During it I alternated between resisting the anger and accepting it.  I was attached to the emotions – I totally believed that I was shit and my life was completely doomed – but also the next second was aware that if I just let the emotions pass through me everything would feel better tomorrow.  It was a new and weird feeling to me because during my previous meltdowns I was never aware of what was going on. I was completely on board with all the emotions, believing them completely. There were THE TRUTH.  This time I got glimpses that there are not the truth and so I didn’t need to resist them so strongly.  They could not harm me because they were not true.

That evening I watched 6 hours of Jane Austen.  This is how I know I was in a bad place. Jane Austen productions are my go-to escapism when I’m in my Black Hole of Doom – like Brené and her Downton Abbey marathon.

So, why am I sharing all the gory details with you?  What’s the point of this story?  Well the main thing is that although vulnerability – being brave and open – feels like shit, it is so worth it.  It is what makes us grow. Despite the fear of disconnection, vulnerability is actually what connects us deeper to others.  It is what makes us human. It signifies that we are daring greatly, prepared to take risks to follow our dreams, or to be the person we are, to be seen, to do the things that are deeply meaningful us – and that enables us to have deep meaningful connections with others, which is what we all long for.

That’s why it’s important to share this.  I don’t want you to like me (shit, yes I do, but that’s obviously not my motivation for sharing my flaws).  You might even judge me for having no self-control and shouting at myself in front of my children.  But the important thing is to be honest and talk about shame, because shame can’t survive out in the open.  We all suffer from shame, and we need to talk about it.  Shame resilience needs to be part of our vocabulary.

So, here’s one woman doing just that.  Care to join me?  If so, please comment below, or, if the vulnerability is too much email me to share how this resonated with you.  Create those connections, put the spotlight on shame so it can’t survive.

Thank you for reading.

 

p.s. Here’s a video I made after my vulnerability hangover/shame attack.

 

04Mar/16

The Secret to Inner Happiness that We Keep Ignoring

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The secret to inner happiness is very simple.  It’s such a simple concept but it’s really hard to grasp and understand with our heads and our hearts. We need to know this secret in our bones for it to work. That’s the difficult part, but the idea is simple.  Here it is:

There is Nothing Wrong with You!

Yes You!   You, the one who keeps trying to improve herself, thinking ‘If only I learnt how to do this, think this, lose this weight, earn more money, then I’ll be OK. Then I’ll be happy. Then I’ll be worthy.  Then people will approve of me. Then everything will be ok. Then I can be me.’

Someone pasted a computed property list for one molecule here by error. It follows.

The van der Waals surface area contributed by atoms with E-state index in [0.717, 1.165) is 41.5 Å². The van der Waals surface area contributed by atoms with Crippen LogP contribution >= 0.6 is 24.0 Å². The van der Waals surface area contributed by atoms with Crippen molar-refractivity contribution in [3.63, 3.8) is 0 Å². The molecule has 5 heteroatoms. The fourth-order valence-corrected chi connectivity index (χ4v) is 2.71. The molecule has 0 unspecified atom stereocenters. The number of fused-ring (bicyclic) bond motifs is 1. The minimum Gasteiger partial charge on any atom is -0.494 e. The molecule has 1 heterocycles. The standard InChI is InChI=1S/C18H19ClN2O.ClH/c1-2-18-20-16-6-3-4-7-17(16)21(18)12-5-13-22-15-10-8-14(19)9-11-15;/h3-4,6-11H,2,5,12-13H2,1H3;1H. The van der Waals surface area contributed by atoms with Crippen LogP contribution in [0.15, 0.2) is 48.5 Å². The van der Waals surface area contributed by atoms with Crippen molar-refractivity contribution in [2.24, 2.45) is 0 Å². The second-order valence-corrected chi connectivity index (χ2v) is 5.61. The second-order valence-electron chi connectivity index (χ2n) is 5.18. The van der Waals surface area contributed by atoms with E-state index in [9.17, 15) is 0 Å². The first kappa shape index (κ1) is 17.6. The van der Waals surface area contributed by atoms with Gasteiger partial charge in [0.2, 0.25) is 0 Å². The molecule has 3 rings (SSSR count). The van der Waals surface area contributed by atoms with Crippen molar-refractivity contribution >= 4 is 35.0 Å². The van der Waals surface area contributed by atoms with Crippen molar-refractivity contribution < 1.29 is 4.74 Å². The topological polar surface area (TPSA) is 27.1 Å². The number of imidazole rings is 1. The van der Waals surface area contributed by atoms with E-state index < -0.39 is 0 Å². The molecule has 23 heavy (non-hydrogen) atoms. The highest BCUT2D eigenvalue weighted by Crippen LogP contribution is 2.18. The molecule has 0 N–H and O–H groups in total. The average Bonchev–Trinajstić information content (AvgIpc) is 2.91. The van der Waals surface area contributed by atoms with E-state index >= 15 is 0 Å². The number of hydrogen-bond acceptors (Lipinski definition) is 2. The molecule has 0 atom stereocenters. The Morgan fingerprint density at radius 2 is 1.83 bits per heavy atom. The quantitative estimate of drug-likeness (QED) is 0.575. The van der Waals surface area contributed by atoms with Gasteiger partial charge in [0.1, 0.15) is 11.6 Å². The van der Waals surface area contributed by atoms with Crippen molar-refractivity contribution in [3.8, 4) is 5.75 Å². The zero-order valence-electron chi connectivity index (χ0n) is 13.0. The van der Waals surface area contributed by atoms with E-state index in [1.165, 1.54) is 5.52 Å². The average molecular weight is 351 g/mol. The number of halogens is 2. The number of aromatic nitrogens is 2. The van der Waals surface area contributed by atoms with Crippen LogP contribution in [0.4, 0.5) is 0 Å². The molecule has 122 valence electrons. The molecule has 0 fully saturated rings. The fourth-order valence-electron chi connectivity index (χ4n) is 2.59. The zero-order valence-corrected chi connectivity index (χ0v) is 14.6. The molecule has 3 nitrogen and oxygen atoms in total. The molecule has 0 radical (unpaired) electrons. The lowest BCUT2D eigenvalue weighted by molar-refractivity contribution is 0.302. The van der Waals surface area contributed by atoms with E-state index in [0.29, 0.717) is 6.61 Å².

Please, for the love of God, let all that go!  It’s a load of shit!   None of that stuff will make any difference because the voice in your head that is telling you you are not good enough now, will still be there telling you you aren’t good enough when you’ve published your book, found your dream partner, been promoted or made a million pounds.

That voice is trying to keep you safe.  It’s not evil, but it is manipulative, cunning, sneaky and bloody determined to keep you small.  Every day you go about your day with good, kind, worthy intentions but get  bombarded with feedback which paints a picture of a You that is frustrating and disappointing.  You know it’s not the real you, because you have so many hopes and dreams. You know you are a good person, but the constant chatter telling you that you slipped up again, that you are not as thin and fit as X, and not successful as Y, and have children who behave far worse than about every other family you know, gets into your skin and bones. It begins to feel real, even when you know it isn’t.   Unfortunately feeling – because it is embedded with strong emotions – has a stronger effect on us than cognitive reason and intellectual knowing.

I can’t remember the number of times over the last few years I’ve said to people – friends, therapists, coaches – “I know it rationally but I don’t feel it. I don’t feel it in my bones*. My body doesn’t know it.”

For example I know that I am the best mum that my children could ever have.  No one else could do the job because they need ME.  I know that intellectually, rationally, even in my soul, but emotionally I keep getting pulled back to all those times the voice in my head (and perhaps other external voices) told me I wasn’t a good enough mum, and I believed that instead because the emotions make it more real. It’s like I have many emotional reference experiences of feeling like a bad mother, but not so many of emotionally celebrating and acknowledging being a fabulous, loving, perfect-for-my-children mum.

This is how our brains work. They are programmed to sense danger, to notice things that are wrong (it’s called the negativity bias in psychology circles – here’s an article about it and other things our brains have evolved to do.) so we mustn’t get annoyed with it. We just need to be aware of it, and accept that it is normal.  Then when it happens we can laugh and say: “Whoops, I’m getting all caught up in that one mistake because of the negativity bias. I’m forgetting all the good stuff that happened today, let’s focus on that instead.”